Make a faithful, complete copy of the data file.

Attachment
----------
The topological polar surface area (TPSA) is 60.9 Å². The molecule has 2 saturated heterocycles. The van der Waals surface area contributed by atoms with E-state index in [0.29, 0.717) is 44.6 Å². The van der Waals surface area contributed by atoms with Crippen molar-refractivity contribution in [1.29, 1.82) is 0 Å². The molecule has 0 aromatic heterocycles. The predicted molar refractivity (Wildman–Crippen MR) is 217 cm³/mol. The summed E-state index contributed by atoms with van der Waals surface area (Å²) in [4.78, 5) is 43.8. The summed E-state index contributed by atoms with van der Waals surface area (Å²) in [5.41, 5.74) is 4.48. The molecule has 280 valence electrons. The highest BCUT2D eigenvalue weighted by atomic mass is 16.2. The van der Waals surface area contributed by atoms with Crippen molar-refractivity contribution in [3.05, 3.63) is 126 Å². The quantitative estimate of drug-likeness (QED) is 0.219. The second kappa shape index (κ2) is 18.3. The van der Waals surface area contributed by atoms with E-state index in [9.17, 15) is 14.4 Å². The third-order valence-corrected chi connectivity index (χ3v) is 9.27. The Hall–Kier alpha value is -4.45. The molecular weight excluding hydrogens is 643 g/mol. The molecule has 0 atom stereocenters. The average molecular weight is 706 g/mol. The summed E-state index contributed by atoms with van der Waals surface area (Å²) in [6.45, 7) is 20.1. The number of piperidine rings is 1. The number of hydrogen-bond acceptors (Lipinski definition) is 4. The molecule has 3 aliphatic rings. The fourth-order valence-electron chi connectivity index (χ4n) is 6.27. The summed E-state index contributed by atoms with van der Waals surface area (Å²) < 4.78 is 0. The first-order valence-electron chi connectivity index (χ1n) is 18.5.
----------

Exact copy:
The topological polar surface area (TPSA) is 60.9 Å². The molecule has 2 saturated heterocycles. The van der Waals surface area contributed by atoms with E-state index in [0.29, 0.717) is 44.6 Å². The van der Waals surface area contributed by atoms with Crippen molar-refractivity contribution in [1.29, 1.82) is 0 Å². The molecule has 0 aromatic heterocycles. The predicted molar refractivity (Wildman–Crippen MR) is 217 cm³/mol. The summed E-state index contributed by atoms with van der Waals surface area (Å²) in [4.78, 5) is 43.8. The summed E-state index contributed by atoms with van der Waals surface area (Å²) in [5.41, 5.74) is 4.48. The molecule has 280 valence electrons. The highest BCUT2D eigenvalue weighted by atomic mass is 16.2. The van der Waals surface area contributed by atoms with Crippen molar-refractivity contribution in [3.05, 3.63) is 126 Å². The quantitative estimate of drug-likeness (QED) is 0.219. The second kappa shape index (κ2) is 18.3. The van der Waals surface area contributed by atoms with E-state index in [9.17, 15) is 14.4 Å². The third-order valence-corrected chi connectivity index (χ3v) is 9.27. The Hall–Kier alpha value is -4.45. The molecular weight excluding hydrogens is 643 g/mol. The molecule has 0 atom stereocenters. The average molecular weight is 706 g/mol. The summed E-state index contributed by atoms with van der Waals surface area (Å²) in [6.45, 7) is 20.1. The number of piperidine rings is 1. The number of hydrogen-bond acceptors (Lipinski definition) is 4. The molecule has 3 aliphatic rings. The fourth-order valence-electron chi connectivity index (χ4n) is 6.27. The summed E-state index contributed by atoms with van der Waals surface area (Å²) < 4.78 is 0. The first-order valence-electron chi connectivity index (χ1n) is 18.5.